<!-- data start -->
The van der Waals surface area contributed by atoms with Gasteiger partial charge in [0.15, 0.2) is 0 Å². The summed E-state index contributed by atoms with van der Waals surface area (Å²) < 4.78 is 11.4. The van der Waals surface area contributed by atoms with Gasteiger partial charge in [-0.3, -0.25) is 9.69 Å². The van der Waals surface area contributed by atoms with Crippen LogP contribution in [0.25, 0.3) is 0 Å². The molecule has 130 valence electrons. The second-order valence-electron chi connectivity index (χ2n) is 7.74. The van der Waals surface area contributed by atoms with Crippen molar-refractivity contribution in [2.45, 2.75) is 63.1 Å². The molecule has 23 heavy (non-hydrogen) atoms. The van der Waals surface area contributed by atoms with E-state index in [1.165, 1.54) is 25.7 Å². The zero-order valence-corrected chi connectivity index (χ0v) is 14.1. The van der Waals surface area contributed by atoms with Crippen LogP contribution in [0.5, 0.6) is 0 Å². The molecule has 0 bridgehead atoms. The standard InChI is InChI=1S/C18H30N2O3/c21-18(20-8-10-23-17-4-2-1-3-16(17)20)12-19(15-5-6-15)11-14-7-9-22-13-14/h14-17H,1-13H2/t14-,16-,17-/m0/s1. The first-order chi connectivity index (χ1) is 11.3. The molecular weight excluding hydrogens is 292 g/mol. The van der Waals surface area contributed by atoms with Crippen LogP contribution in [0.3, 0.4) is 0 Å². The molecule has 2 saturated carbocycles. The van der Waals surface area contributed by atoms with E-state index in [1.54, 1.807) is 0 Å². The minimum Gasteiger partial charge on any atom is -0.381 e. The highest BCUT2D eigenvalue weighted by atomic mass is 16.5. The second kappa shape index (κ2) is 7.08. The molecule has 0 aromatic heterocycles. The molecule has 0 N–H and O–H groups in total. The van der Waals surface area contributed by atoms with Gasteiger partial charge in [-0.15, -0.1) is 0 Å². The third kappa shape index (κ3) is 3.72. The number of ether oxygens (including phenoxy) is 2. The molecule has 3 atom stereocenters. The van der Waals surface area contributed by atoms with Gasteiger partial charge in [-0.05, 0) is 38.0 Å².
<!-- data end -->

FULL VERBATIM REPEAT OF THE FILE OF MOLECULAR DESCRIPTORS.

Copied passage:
The van der Waals surface area contributed by atoms with Gasteiger partial charge in [0.15, 0.2) is 0 Å². The summed E-state index contributed by atoms with van der Waals surface area (Å²) < 4.78 is 11.4. The van der Waals surface area contributed by atoms with Gasteiger partial charge in [-0.3, -0.25) is 9.69 Å². The van der Waals surface area contributed by atoms with Crippen LogP contribution in [0.25, 0.3) is 0 Å². The molecule has 130 valence electrons. The second-order valence-electron chi connectivity index (χ2n) is 7.74. The van der Waals surface area contributed by atoms with Crippen molar-refractivity contribution in [2.45, 2.75) is 63.1 Å². The molecule has 23 heavy (non-hydrogen) atoms. The van der Waals surface area contributed by atoms with E-state index in [1.165, 1.54) is 25.7 Å². The zero-order valence-corrected chi connectivity index (χ0v) is 14.1. The van der Waals surface area contributed by atoms with Crippen LogP contribution in [0.5, 0.6) is 0 Å². The molecule has 0 bridgehead atoms. The standard InChI is InChI=1S/C18H30N2O3/c21-18(20-8-10-23-17-4-2-1-3-16(17)20)12-19(15-5-6-15)11-14-7-9-22-13-14/h14-17H,1-13H2/t14-,16-,17-/m0/s1. The first-order chi connectivity index (χ1) is 11.3. The molecular weight excluding hydrogens is 292 g/mol. The van der Waals surface area contributed by atoms with Crippen LogP contribution in [0.3, 0.4) is 0 Å². The molecule has 2 saturated carbocycles. The van der Waals surface area contributed by atoms with E-state index in [1.54, 1.807) is 0 Å². The minimum Gasteiger partial charge on any atom is -0.381 e. The highest BCUT2D eigenvalue weighted by atomic mass is 16.5. The second kappa shape index (κ2) is 7.08. The molecule has 0 aromatic heterocycles. The molecule has 0 N–H and O–H groups in total. The van der Waals surface area contributed by atoms with Gasteiger partial charge in [-0.15, -0.1) is 0 Å². The third kappa shape index (κ3) is 3.72. The number of ether oxygens (including phenoxy) is 2. The molecule has 3 atom stereocenters. The van der Waals surface area contributed by atoms with Gasteiger partial charge in [-0.05, 0) is 38.0 Å².